PDA

View Full Version : The Myriad Uses of the "%" sign



kuau
08-08-2008, 07:41 PM
I have seen the % sign used in a lot of different contexts. John Scheuer explained one of them as follows:


There would almost never be a %3 in a query, perhaps a %3e, or %3E, or %20 - that one's really common, it's a space.

The % sign just means that the next two characters make up a hex code that corresponds to the character being escaped (certain characters don't do well in URLs). If you had a chart of characters with their hex codes, that would tell you. Generally you don't need to know, they just represent characters that are in the link. You can always decipher any given one by making up a little script, ex:

Code:
alert(unescape('%3e')); Here's a fairly good table of hex (and other, use the hex column) codes for common characters:

http://en.wikipedia.org/wiki/ASCII#A...ble_characters

But now I have found another example that doesn't seem to fit under the explanation above. What does % mean used in this context?... thanks.


$i = $i % 7;

mburt
08-08-2008, 07:44 PM
Modulus operator:
http://www.w3schools.com/js/js_operators.asp

Twey
08-08-2008, 07:50 PM
John was talking about URL escaping. You are talking about PHP. These are two completely different systems.

In PHP, % is the modulo operator. $x % $y returns the remainder when $x is divided by $y.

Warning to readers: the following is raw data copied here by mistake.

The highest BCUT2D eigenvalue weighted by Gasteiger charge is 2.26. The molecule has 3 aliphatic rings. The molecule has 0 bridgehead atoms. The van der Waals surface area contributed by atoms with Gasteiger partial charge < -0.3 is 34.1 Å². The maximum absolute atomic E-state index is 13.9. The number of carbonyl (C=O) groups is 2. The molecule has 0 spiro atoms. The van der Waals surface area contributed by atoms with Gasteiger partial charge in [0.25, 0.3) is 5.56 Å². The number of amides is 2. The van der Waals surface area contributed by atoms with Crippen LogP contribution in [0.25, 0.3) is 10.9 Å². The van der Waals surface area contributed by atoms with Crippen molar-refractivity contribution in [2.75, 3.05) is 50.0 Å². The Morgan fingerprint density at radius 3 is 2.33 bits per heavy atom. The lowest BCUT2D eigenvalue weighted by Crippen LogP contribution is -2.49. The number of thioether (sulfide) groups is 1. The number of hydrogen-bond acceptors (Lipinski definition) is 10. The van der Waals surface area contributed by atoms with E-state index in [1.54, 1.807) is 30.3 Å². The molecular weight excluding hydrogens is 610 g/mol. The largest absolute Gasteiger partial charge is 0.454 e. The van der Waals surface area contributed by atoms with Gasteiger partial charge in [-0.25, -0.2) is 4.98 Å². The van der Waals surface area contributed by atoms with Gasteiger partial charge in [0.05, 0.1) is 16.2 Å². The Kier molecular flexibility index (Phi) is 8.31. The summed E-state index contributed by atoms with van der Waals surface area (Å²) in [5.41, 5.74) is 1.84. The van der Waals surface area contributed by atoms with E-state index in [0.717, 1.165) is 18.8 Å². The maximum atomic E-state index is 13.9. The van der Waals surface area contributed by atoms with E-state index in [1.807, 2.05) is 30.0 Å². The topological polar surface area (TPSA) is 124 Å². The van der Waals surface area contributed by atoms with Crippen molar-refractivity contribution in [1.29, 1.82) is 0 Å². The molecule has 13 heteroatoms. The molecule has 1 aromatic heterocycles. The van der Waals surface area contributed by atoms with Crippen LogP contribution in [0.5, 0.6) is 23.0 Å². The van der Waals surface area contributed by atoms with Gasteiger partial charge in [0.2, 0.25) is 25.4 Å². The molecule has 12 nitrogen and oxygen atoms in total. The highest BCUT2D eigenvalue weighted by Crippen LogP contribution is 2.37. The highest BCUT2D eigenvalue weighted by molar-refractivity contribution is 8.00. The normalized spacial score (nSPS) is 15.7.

mburt
08-08-2008, 07:52 PM
Yes... Divides the expression evenly, and returns the remainder.

kuau
08-08-2008, 08:03 PM
So $i = $i % 7; means $i = the remainder when $i is divided by 7?

PS. To someone who is new to all this, can someone please explain how the edges of things are determined? Where does php end and url escaping start? Isn't url escaping part of php? How does one tell when an html phrase suddenly turns into javascript? or is that php? or sql? or maybe css? or xml? To the uninitiated it is all one big jumbled melee and I am never quite sure where to post my questions.

mburt
08-08-2008, 08:14 PM
Um no? There $i doesn't hold a value.

However:

$i = 5;
$i = $i % 2
Should equal 1. (5 /2, remainder 1)

kuau
08-08-2008, 09:23 PM
I get it! Now I understand what the code in question is doing. Thanks very much. :)

Jesdisciple
08-09-2008, 08:58 PM
kuau, see http://www.dynamicdrive.com/forums/showthread.php?p=156290.